The 1987 Oziana contains four stories, one much shorter than the others, all of which are of the sort that complement the main series. The front cover shows Melody Grandy’s illustration of Robin Olderman’s idea for the Quadling flag. A note in the issue calls for other flag ideas, and there’s one for a Munchkin flag in the next one. After a quiz by Fred M. Meyer, we start in with….
“The Woggle-Bug’s New Clothes,” by Frederick E. Otto – As is common for Otto’s stories, this one combines elements from a few different books to discuss a lost part of Ozian history. There’s an enigmatic reference in The Marvelous Land of Oz to the Wogglebug receiving his fancy togs when he saved the ninth life of a tailor. Here, we find out that this tailor is Stichwell J. Threadneedle from the superstitious village of Overhill in the Gillikin Country. He dies repeatedly in absurd and often humorous ways, including being nibbled to death by guppies, sneezing his head off, drowning (or possibly boiling) in a vat of chocolate, and eating bad marshmallows, some of them drawn by Bill Eubank.
Perhaps the lesson of the story is about peer pressure, as a few of these deaths result from being dared by his friends. He becomes apprenticed to Tora in Blankenburg, and while anyone reading this has probably read Lost King and knows who he is, let’s just say history could have turned out very differently if he had gone with Stichwell and the Wogglebug.
It’s while trying to escape from this town that the tailor’s apprentice runs into the insect, who has just been magnified and is on the run from a group of terrified locals. Otto identifies the character Sugarene as a Cookie Witch, probably a reference to the Cookywitch in Cowardly Lion. She makes a brief appearance in my own “The Other Searches for the Lost Princess.” The Wogglebug drops into a well because he knows that his species can float, but he sinks when thrown into a lake in Magic. This tale also says that the bug met Tip and company right after leaving Blankenburg, but that doesn’t explain how he could give them his card, as there’s no time when he could have had them printed. Yes, I realize that’s a nitpick, but it’s the kind of thing I think of.
“The Blizzard of Oz,” by Tyler Tichelaar – Jack Frost sets out to freeze the Continent of Imagination, where he’d supposedly never been before. In his previous appearances in Baum, however, he visited both the Laughing Valley and Thumbumbia, the former of which is on the continent on Baum’s own map, and the latter on the one by James E. Haff and Dick Martin. Again, though, that’s a nitpick. Jack gets tired flying over the Deadly Desert and falls into the Tin Woodman’s courtyard, where he decides he’s in love with Dorothy and proposes to her.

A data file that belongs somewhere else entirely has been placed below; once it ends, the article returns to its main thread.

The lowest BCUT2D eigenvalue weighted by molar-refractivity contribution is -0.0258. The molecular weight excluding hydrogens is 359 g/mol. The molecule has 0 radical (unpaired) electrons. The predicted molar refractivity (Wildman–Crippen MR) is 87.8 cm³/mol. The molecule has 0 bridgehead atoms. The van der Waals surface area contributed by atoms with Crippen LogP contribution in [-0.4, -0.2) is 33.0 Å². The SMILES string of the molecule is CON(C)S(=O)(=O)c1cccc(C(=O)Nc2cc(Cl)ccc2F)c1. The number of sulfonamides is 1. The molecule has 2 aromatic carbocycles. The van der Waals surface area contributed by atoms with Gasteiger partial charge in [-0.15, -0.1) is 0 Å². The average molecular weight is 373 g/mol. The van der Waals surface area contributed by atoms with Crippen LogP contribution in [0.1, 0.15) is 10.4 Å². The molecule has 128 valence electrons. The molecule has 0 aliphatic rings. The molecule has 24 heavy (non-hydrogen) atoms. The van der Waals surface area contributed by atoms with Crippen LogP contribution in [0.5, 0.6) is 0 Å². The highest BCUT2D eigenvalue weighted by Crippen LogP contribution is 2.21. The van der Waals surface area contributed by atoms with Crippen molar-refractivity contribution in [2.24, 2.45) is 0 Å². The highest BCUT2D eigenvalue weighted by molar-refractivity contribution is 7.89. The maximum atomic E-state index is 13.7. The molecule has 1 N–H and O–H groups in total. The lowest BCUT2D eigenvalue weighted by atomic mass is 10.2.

When she turns him down, he has his father bury Oz in a snowstorm, but Glinda finds a way to remove it. It’s interesting that this story was published around the same time as Eric Shanower’s Ice King, which also has an icy elemental propose to Dorothy. There’s an oddity in the text where Jack says, “That none of your business!”, and then there’s an explanation that he has speaking problems due to his fall. It seems likely to have been a typo, but then why include the note instead of just fixing it? I always found that weird. Also, there’s an excuse for Polychrome to show up at the end for just a few sentences, not really necessary to the plot, but it’s hard to go wrong with Polly. And it gives Bill Stillman a reason to draw her.
“The Two Peters,” by Eric Shanower – Peter Brown, who lived with his grandfather during his three recorded visits to Oz, is now a grandfather himself. He reads Pirates to his grandson, also named Peter, and the two of them talk about Oz. It’s short, quiet, and heartfelt.
“Button-Bright and the Knit-Wits of Oz,” by Jim Vander Noot – We know from Ozma that the famous inventor Mr. Smith, co-creator of Tik-Tok, drowned in a river in a picture he was painting. In this story, we find that he didn’t really die, but was instead washed up on an island and kept prisoner there. He had visited Oz in the past, which is why he was painting an Ozian landscape in the first place.
It’s Button-Bright (whose last name is also Smith, or von Smith anyway, although this isn’t mentioned in the story) who finds him, when he comes across a community of sweater makers known as the Knit-Wits. Chris Sterling drew a quite active picture of them.
As is typical with minor kingdoms in Oz, there are a lot of puns involved, some of which I didn’t really get until my wife took up knitting. The Knit-Wits create wool with their imaginations through woolgathering, and knit and dye their creations in a lake. Being cabled is the worst punishment known in the country, the inventor is imprisoned on the Fair Isle, and characters are named Jac Quard, Argyle, Purl, Picotte, Byndov, and Skane. There’s also a tie-in with Fuddlecumjig in Emerald City, as Grandmother Gnit’s husband explains that they used to be King and Queen of the Knit-Wits, but abdicated when she kept going to pieces and had to be sent away. Also perhaps worth noting is that Tik-Tok refuses to play Parchozzi because he “could cal-cu-late the role of the dice,” although it seems like that would be of limited use in a Parcheesi-style game.
Next time, the Computer Wizard comes back, the Northeast Wind is lost, and the American military accidentally stumbles upon Oz.